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Making classrooms a place for healing

New York Teacher
Making classroom Trauma Awareness

The UFT developed a two-hour, CTLE-eligible professional learning webinar that teaches simple strategies educators can use to assess and respond to stress in their students.

When many more children return to school buildings in September, educators will need to deal not just with lost academic time but with the trauma and dislocation many students experienced when COVID-19 disrupted their lives.

That’s why the UFT, drawing on City Council funding, developed a two-hour training session that is being offered to all educators this spring to help them address the challenge.

Called “From Trauma Awareness to Healing-Centered Classrooms,” the CTLE-eligible professional learning webinar is teaching simple strategies that UFT members can incorporate into their daily practice to help them assess and respond to stress in their students. Participants will receive short videos and ready-made resources for classroom use.

“Our members need training in how to identify students who may need additional support and then we need to build a crisis intervention team in every school they can refer these children to,” said UFT President Michael Mulgrew.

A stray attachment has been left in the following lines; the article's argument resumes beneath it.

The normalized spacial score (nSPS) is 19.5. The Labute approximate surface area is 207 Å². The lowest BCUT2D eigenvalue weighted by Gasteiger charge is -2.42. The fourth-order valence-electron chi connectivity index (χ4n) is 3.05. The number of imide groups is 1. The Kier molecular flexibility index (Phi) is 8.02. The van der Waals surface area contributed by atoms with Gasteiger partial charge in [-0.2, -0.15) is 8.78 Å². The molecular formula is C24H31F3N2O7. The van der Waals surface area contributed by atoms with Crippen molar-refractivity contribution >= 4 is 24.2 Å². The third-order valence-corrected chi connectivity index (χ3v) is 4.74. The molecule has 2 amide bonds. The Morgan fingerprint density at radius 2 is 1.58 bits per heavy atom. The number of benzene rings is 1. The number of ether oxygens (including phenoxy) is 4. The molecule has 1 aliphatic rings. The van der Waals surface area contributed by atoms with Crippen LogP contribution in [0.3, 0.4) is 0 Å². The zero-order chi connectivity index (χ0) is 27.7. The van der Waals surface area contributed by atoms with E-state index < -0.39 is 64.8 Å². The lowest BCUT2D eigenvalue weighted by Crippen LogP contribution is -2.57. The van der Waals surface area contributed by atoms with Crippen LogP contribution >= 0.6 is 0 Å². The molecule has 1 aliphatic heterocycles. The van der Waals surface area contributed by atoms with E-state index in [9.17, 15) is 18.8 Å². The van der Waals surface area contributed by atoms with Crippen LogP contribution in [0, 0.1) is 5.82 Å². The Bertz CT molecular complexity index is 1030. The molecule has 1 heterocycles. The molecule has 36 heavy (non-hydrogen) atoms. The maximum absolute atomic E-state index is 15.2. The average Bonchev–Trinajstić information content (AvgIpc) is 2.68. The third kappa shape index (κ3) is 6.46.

The seminar draws on the successful crisis intervention techniques honed by the Positive Learning Collaborative, a joint venture of the UFT and the Department of Education that has been engaged for eight years in helping schools create a positive climate for teaching and learning through restorative practices.

Many NYC public school students lost family members to the coronavirus, saw parents lose employment or have been left without permanent shelter or without access to regular healthy meals.

School is often a safe haven for children with family lives in turmoil. It will be an emotional reunion in the fall, but many students will arrive with issues that may interfere with learning. Educators, too, have suffered losses, but they will be expected to be the source of comfort and compassion for their students so they can focus on learning.

It’s exactly the kind of challenge the Positive Learning Collaborative was designed to address.

“Kids will be walking in with feelings and experiences from the past year that they’re trying to process and cope with,” says PLC Director Dana Ashley. “We’ll give them the tools to use in the classroom that are easy to access and remember, and they’ll know where to go for more help for their students and for additional resources.”

The workshop will not only help teachers identify students who may need additional support, but will also help teachers recognize their own stressors.

“Teachers are struggling and adjusting, too,” said Ivette Stern, the associate director of the PLC. “Teachers need to be in a good place emotionally themselves in order to give back to students on a regular basis.”

See dates of upcoming sessions and register »